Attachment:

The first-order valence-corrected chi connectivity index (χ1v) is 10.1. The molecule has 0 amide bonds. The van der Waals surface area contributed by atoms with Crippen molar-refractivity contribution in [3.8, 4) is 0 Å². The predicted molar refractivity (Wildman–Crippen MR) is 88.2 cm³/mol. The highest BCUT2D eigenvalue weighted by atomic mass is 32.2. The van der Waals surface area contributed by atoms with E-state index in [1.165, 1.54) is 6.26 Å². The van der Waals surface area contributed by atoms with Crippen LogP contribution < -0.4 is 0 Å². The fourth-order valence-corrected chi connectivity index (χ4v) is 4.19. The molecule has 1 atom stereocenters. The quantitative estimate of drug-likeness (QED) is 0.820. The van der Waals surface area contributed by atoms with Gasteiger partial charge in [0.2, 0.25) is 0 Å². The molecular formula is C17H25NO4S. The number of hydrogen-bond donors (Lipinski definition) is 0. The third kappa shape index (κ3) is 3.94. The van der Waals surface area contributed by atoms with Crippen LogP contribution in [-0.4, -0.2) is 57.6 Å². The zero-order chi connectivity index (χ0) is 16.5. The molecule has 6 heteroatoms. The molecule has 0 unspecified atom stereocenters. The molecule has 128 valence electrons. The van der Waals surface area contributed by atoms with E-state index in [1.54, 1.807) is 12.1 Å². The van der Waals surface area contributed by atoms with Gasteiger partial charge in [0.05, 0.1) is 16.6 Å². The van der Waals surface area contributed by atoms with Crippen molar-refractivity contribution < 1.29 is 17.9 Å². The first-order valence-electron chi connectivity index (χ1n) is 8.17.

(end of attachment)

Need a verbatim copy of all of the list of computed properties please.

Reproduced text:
The first-order valence-corrected chi connectivity index (χ1v) is 10.1. The molecule has 0 amide bonds. The van der Waals surface area contributed by atoms with Crippen molar-refractivity contribution in [3.8, 4) is 0 Å². The predicted molar refractivity (Wildman–Crippen MR) is 88.2 cm³/mol. The highest BCUT2D eigenvalue weighted by atomic mass is 32.2. The van der Waals surface area contributed by atoms with E-state index in [1.165, 1.54) is 6.26 Å². The van der Waals surface area contributed by atoms with Crippen LogP contribution < -0.4 is 0 Å². The fourth-order valence-corrected chi connectivity index (χ4v) is 4.19. The molecule has 1 atom stereocenters. The quantitative estimate of drug-likeness (QED) is 0.820. The van der Waals surface area contributed by atoms with Gasteiger partial charge in [0.2, 0.25) is 0 Å². The molecular formula is C17H25NO4S. The number of hydrogen-bond donors (Lipinski definition) is 0. The third kappa shape index (κ3) is 3.94. The van der Waals surface area contributed by atoms with Crippen LogP contribution in [-0.4, -0.2) is 57.6 Å². The zero-order chi connectivity index (χ0) is 16.5. The molecule has 6 heteroatoms. The molecule has 0 unspecified atom stereocenters. The molecule has 128 valence electrons. The van der Waals surface area contributed by atoms with E-state index in [1.54, 1.807) is 12.1 Å². The van der Waals surface area contributed by atoms with Gasteiger partial charge in [0.05, 0.1) is 16.6 Å². The van der Waals surface area contributed by atoms with Crippen molar-refractivity contribution < 1.29 is 17.9 Å². The first-order valence-electron chi connectivity index (χ1n) is 8.17.